Tim Kasher (Cursive ) Talks Panic! at the Disco’s Too Weird to Live, Too Rare to Die!

Hmm… I feel I should begin by explaining that, though well familiar with the Las Vegas band Panic! at the Disco, I've never heard any of their...

Hmm… I feel I should begin by explaining that, though well familiar with the Las Vegas band Panic! at the Disco, I’ve never heard any of their previous albums. But isn’t this virginal approach to criticism preferable, since I won’t be constantly comparing these songs to their older work?

That said, I suppose I’m a fairly loose “virgin” because I am acquainted with their previous singles, and I’m aware of their stylistic approach of reinventing themselves from album to album, which is certainly a commendable thing to do. So let’s just say that I’ve fooled around with them under the bleachers, but have never gone to their house with a stolen bottle of schnapps while their parents were out of town. Does that work?

Okay, here goes. Too Weird to Live, Too Rare to Die! sounds like an album with an identity crisis. No, that criticism trope isn’t quite right: it sounds like a fairly well thought-out, moody, synth-pop record with two overly ambitious top 40 singles tacked on. Fortunately, those two singles are tacked on at the beginning, which makes for a nice separation from the rest of the album.

I envision the Panic! guys writing a batch of well crafted songs, staying true to their vision of recreating themselves from album to album, only to be handed that old, ugly refrain: “There aren’t any singles here.” So, back to the basement to appease the record execs. Of these two singles, “This Is Gospel” would be my preference, with its playful vocoder thingy applied to its catchy verses, but it loses me a little when the choruses kick in. But hey, I can certainly imagine hordes of youth passionately pumping their fists to it, and I promise you there’s no air of judgment in that image.

But if I were their record exec — and believe you me, no one in this industry should hire me as their record exec — I would have chosen “Vegas Lights” as the lead single. This isn’t to say it’s my favorite track on the album, far from it, but I do think it’s decent, and more importantly it’s the catchiest track that still resembles this new direction they’ve taken. And how convenient, it’s the third track in the sequence, so it very well could have been a nice start to the record, had the two actual singles never seen the light of day! (I should remind the reader that my hunches about these singles being written after the fact are nothing more than playful speculation.)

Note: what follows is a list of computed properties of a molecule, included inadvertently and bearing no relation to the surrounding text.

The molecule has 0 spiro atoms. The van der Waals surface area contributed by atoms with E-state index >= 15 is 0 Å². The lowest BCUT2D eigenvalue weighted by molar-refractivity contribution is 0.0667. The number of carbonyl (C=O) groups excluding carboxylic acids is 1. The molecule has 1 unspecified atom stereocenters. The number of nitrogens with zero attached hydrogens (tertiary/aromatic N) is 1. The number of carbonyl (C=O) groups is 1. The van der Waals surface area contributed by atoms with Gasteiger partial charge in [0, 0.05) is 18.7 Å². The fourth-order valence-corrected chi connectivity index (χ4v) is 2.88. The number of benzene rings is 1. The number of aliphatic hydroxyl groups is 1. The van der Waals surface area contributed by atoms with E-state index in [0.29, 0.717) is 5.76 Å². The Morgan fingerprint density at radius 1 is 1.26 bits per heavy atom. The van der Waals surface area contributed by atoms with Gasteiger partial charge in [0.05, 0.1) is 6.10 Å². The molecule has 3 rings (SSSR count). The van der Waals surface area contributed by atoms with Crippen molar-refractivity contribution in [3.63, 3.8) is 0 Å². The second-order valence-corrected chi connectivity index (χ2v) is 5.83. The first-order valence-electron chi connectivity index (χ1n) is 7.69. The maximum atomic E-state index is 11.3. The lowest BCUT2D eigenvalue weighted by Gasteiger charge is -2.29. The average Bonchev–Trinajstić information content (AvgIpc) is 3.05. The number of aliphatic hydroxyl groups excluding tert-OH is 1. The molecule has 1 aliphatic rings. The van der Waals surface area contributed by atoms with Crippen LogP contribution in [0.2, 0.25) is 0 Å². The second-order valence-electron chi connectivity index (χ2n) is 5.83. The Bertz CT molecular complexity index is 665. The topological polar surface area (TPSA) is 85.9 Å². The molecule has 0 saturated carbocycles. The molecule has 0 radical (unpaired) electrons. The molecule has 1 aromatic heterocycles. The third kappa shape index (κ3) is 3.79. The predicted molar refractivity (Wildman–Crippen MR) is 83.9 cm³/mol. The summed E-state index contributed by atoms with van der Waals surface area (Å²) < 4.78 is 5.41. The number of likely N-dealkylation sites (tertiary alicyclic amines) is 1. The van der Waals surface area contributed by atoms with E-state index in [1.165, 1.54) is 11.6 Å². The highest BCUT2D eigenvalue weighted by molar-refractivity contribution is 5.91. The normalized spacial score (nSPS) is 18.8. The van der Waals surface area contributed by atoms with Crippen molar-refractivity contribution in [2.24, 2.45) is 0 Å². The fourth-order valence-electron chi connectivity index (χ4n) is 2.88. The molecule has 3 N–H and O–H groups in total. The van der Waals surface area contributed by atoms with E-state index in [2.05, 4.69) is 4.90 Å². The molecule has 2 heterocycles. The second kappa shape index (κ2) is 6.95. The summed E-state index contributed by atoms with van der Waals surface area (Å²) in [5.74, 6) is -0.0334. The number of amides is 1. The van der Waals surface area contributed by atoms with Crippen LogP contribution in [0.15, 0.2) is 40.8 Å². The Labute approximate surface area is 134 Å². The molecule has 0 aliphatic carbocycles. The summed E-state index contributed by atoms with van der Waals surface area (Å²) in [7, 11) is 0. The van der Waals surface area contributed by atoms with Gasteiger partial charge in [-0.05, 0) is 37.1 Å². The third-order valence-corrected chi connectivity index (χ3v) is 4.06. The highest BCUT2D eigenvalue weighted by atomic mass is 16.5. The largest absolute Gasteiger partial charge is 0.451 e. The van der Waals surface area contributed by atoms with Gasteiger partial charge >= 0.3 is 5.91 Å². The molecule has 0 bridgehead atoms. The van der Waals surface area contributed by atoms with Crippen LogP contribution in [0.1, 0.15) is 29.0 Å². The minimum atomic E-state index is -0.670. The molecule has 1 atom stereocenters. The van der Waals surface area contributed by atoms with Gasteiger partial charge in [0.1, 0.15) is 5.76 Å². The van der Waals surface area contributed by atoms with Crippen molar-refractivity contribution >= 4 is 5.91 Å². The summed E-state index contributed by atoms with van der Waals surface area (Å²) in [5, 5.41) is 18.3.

But it’s after “Vegas Lights” when things really get interesting, ultimately forming a buoyant and brooding collection of songs. Highlights are “Girl That You Love,” my favorite song on the album with its shades of my (former) labelmates and buds, the Faint. “Girls/Girls/Boys” would be my honest pick for lead single, one that I imagine they considered pushing (and hopefully still will).

Actually, the entire second half of the album, from “Girls/Girls/Boys” on to “The End of All Things,” is a nice batch of music that I hope Panic! at the Disco’s legions of fans will appreciate.  And I imagine their true fans will appreciate it, those die-hards who don’t need a radio single to validate the band’s success, who never asked for one to begin with.

Tim Kasher is the frontman of Cursive and The Good Life. He wrote and directed his debut film, No Resolution, which is currently available on Amazon Prime and iTunes. Cursive’s eighth studio album, Vitriola, will be released October 5 on its new imprint, 15 Passenger.